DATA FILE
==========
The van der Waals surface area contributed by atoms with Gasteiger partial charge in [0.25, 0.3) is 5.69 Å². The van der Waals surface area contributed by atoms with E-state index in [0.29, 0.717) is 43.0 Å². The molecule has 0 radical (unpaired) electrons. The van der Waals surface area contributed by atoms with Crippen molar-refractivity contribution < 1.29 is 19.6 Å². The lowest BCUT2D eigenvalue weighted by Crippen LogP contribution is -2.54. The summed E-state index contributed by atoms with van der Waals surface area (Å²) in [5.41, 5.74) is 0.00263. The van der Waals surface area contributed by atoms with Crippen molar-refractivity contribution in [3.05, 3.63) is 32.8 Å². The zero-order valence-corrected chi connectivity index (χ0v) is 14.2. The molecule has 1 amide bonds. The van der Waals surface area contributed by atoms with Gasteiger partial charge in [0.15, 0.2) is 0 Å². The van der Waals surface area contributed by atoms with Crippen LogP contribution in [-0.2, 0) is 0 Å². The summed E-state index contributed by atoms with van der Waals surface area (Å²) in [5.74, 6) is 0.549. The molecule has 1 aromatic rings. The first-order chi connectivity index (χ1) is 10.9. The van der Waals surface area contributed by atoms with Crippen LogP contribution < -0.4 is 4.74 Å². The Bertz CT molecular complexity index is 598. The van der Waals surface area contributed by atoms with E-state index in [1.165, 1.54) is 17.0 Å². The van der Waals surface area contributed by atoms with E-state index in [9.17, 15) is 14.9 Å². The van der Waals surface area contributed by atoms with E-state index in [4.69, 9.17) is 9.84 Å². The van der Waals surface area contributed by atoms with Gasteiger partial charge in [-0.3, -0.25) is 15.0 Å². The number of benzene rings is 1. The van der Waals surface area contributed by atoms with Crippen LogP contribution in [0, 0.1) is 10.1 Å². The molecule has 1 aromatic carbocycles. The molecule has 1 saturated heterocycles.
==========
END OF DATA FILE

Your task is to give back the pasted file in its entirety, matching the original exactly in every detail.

The van der Waals surface area contributed by atoms with Gasteiger partial charge in [0.25, 0.3) is 5.69 Å². The van der Waals surface area contributed by atoms with E-state index in [0.29, 0.717) is 43.0 Å². The molecule has 0 radical (unpaired) electrons. The van der Waals surface area contributed by atoms with Crippen molar-refractivity contribution < 1.29 is 19.6 Å². The lowest BCUT2D eigenvalue weighted by Crippen LogP contribution is -2.54. The summed E-state index contributed by atoms with van der Waals surface area (Å²) in [5.41, 5.74) is 0.00263. The van der Waals surface area contributed by atoms with Crippen molar-refractivity contribution in [3.05, 3.63) is 32.8 Å². The zero-order valence-corrected chi connectivity index (χ0v) is 14.2. The molecule has 1 amide bonds. The van der Waals surface area contributed by atoms with Gasteiger partial charge in [0.15, 0.2) is 0 Å². The van der Waals surface area contributed by atoms with Crippen LogP contribution in [-0.2, 0) is 0 Å². The summed E-state index contributed by atoms with van der Waals surface area (Å²) in [5.74, 6) is 0.549. The molecule has 1 aromatic rings. The first-order chi connectivity index (χ1) is 10.9. The van der Waals surface area contributed by atoms with Crippen LogP contribution < -0.4 is 4.74 Å². The Bertz CT molecular complexity index is 598. The van der Waals surface area contributed by atoms with E-state index in [1.165, 1.54) is 17.0 Å². The van der Waals surface area contributed by atoms with E-state index in [9.17, 15) is 14.9 Å². The van der Waals surface area contributed by atoms with E-state index in [4.69, 9.17) is 9.84 Å². The van der Waals surface area contributed by atoms with Gasteiger partial charge in [-0.3, -0.25) is 15.0 Å². The number of benzene rings is 1. The van der Waals surface area contributed by atoms with Crippen LogP contribution in [0, 0.1) is 10.1 Å². The molecule has 1 aromatic carbocycles. The molecule has 1 saturated heterocycles.